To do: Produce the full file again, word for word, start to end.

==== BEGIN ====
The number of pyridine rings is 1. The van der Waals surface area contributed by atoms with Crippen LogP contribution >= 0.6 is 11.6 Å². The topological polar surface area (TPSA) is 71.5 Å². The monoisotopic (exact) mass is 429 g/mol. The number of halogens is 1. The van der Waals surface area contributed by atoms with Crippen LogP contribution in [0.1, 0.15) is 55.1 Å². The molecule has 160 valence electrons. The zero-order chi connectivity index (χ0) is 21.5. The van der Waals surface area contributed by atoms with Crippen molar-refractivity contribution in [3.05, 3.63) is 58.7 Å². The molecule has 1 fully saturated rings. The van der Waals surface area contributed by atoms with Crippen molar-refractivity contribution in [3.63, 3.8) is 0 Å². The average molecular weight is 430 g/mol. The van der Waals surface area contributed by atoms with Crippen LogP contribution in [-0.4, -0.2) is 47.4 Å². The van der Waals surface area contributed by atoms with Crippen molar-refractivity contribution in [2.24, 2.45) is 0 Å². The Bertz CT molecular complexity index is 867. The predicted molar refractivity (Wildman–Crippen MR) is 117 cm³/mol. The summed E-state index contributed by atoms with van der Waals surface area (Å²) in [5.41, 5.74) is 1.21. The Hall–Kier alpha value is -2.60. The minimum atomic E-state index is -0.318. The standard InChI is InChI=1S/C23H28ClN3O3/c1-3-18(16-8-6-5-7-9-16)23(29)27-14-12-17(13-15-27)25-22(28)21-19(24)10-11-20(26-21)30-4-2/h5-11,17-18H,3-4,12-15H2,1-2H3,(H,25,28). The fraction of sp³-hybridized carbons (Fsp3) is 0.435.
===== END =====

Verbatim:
The number of pyridine rings is 1. The van der Waals surface area contributed by atoms with Crippen LogP contribution >= 0.6 is 11.6 Å². The topological polar surface area (TPSA) is 71.5 Å². The monoisotopic (exact) mass is 429 g/mol. The number of halogens is 1. The van der Waals surface area contributed by atoms with Crippen LogP contribution in [0.1, 0.15) is 55.1 Å². The molecule has 160 valence electrons. The zero-order chi connectivity index (χ0) is 21.5. The van der Waals surface area contributed by atoms with Crippen molar-refractivity contribution in [3.05, 3.63) is 58.7 Å². The molecule has 1 fully saturated rings. The van der Waals surface area contributed by atoms with Crippen molar-refractivity contribution in [3.63, 3.8) is 0 Å². The average molecular weight is 430 g/mol. The van der Waals surface area contributed by atoms with Crippen LogP contribution in [-0.4, -0.2) is 47.4 Å². The van der Waals surface area contributed by atoms with Crippen molar-refractivity contribution in [2.24, 2.45) is 0 Å². The Bertz CT molecular complexity index is 867. The predicted molar refractivity (Wildman–Crippen MR) is 117 cm³/mol. The summed E-state index contributed by atoms with van der Waals surface area (Å²) in [5.41, 5.74) is 1.21. The Hall–Kier alpha value is -2.60. The minimum atomic E-state index is -0.318. The standard InChI is InChI=1S/C23H28ClN3O3/c1-3-18(16-8-6-5-7-9-16)23(29)27-14-12-17(13-15-27)25-22(28)21-19(24)10-11-20(26-21)30-4-2/h5-11,17-18H,3-4,12-15H2,1-2H3,(H,25,28). The fraction of sp³-hybridized carbons (Fsp3) is 0.435.